Ron Paul's Lessons for the GOP Establishment

Ron Paul’s establishment adviser explains the lessons the GOP can learn from his success.

Rep. Ron Paul, R-Texas, speaks at a rally at the University of South Florida Sun Dome on the sidelines of the Republican National Convention in Tampa, Fla., on Sunday, Aug. 26, 2012.
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[See 2012: The Year in Cartoons.]

Finally the last two Republican primary cycles were dominated by never-ending debates. These pivotal events looked more like The Jerry Springer Show than Lincoln and Douglas. In today's Republican Party ideas and values no longer win debates. Rather pointing, scoffing at each other and, like Newt Gingrich, also attacking the media, is the way to win. Perhaps no moment was more disheartening than the South Carolina audience booing Dr. Paul's mentioning of the "golden rule"—"Don't do to other nations what we don't want them to do to us"—in relation to international affairs.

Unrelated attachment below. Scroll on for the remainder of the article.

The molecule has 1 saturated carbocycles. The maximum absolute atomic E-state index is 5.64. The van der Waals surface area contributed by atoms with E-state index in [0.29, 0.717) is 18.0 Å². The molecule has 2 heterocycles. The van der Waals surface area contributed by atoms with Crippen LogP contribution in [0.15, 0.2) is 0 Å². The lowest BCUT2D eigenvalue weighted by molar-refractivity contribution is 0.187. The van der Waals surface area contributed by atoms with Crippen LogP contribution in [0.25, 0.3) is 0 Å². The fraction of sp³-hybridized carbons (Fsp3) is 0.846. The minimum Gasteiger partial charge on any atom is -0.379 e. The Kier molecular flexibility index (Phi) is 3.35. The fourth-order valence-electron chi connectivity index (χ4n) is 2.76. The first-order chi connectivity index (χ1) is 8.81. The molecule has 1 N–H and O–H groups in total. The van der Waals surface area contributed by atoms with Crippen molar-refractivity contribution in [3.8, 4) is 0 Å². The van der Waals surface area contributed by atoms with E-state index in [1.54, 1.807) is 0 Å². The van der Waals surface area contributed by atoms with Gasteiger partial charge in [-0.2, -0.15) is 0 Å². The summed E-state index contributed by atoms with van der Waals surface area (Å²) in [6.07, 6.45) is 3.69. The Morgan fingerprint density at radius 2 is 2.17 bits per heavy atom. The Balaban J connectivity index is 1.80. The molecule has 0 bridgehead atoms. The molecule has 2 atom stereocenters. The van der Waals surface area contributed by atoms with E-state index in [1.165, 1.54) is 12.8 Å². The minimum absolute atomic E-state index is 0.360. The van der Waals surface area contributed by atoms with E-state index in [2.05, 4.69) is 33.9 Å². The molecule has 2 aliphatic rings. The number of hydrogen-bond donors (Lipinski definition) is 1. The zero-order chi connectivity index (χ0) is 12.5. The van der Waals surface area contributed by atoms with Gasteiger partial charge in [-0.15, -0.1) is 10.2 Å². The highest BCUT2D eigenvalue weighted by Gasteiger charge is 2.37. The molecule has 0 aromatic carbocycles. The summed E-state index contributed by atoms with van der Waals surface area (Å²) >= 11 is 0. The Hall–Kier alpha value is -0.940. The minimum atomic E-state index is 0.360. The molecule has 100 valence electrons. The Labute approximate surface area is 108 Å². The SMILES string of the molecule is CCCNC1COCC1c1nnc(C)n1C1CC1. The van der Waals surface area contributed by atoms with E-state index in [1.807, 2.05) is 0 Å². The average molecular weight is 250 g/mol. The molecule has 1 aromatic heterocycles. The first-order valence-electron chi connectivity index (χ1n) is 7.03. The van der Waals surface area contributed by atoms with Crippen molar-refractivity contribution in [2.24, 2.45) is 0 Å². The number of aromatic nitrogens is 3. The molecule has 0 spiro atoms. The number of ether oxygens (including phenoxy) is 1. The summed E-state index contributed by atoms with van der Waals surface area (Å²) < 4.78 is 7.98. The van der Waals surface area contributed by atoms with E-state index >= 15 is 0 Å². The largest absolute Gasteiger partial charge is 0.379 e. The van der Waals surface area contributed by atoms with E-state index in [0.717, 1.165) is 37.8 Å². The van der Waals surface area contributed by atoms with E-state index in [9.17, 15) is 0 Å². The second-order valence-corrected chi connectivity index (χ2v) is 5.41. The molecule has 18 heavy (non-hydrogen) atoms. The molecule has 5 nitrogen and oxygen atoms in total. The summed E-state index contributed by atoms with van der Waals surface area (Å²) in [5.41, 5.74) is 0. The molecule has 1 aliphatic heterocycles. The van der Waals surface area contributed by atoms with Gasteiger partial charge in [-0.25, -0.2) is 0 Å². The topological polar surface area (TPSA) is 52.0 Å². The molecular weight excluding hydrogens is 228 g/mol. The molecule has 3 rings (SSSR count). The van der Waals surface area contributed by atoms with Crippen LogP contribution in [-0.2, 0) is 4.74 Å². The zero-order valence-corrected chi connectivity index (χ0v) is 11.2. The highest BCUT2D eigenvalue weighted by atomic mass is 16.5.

Yet through all the scoffing, the pointing, and even the booing, Ron Paul continued defending his values, as he has for years, with a genuine smile on his face. Ultimately this is Ron Paul's greatest lesson to Republicans.  Like Ronald Reagan he is a happy warrior. It's possible our party's problems result from a unique Obama coalition. It is also possible the party faces an electoral wilderness until it builds a more diverse coalition. Regardless a party perceived by too many Americans as angry must keep a smile on its face when promoting and defending its principles even when others disagree.

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